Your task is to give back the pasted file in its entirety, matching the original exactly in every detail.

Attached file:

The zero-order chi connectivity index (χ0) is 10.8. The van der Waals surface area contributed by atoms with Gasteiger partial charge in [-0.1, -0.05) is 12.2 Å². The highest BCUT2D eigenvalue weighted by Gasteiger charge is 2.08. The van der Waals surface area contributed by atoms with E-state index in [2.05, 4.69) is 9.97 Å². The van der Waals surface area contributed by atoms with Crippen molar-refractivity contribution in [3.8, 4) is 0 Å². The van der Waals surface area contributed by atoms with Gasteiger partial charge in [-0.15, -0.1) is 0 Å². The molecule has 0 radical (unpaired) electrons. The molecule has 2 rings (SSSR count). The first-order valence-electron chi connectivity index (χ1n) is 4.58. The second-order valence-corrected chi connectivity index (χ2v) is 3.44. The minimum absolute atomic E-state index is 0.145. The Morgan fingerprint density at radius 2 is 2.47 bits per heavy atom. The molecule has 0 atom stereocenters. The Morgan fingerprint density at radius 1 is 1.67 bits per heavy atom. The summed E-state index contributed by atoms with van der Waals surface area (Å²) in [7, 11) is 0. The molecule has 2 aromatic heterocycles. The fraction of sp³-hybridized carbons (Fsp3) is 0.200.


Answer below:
The zero-order chi connectivity index (χ0) is 10.8. The van der Waals surface area contributed by atoms with Gasteiger partial charge in [-0.1, -0.05) is 12.2 Å². The highest BCUT2D eigenvalue weighted by Gasteiger charge is 2.08. The van der Waals surface area contributed by atoms with E-state index in [2.05, 4.69) is 9.97 Å². The van der Waals surface area contributed by atoms with Crippen molar-refractivity contribution in [3.8, 4) is 0 Å². The van der Waals surface area contributed by atoms with Gasteiger partial charge in [-0.15, -0.1) is 0 Å². The molecule has 0 radical (unpaired) electrons. The molecule has 2 rings (SSSR count). The first-order valence-electron chi connectivity index (χ1n) is 4.58. The second-order valence-corrected chi connectivity index (χ2v) is 3.44. The minimum absolute atomic E-state index is 0.145. The Morgan fingerprint density at radius 2 is 2.47 bits per heavy atom. The molecule has 0 atom stereocenters. The Morgan fingerprint density at radius 1 is 1.67 bits per heavy atom. The summed E-state index contributed by atoms with van der Waals surface area (Å²) in [7, 11) is 0. The molecule has 2 aromatic heterocycles. The fraction of sp³-hybridized carbons (Fsp3) is 0.200.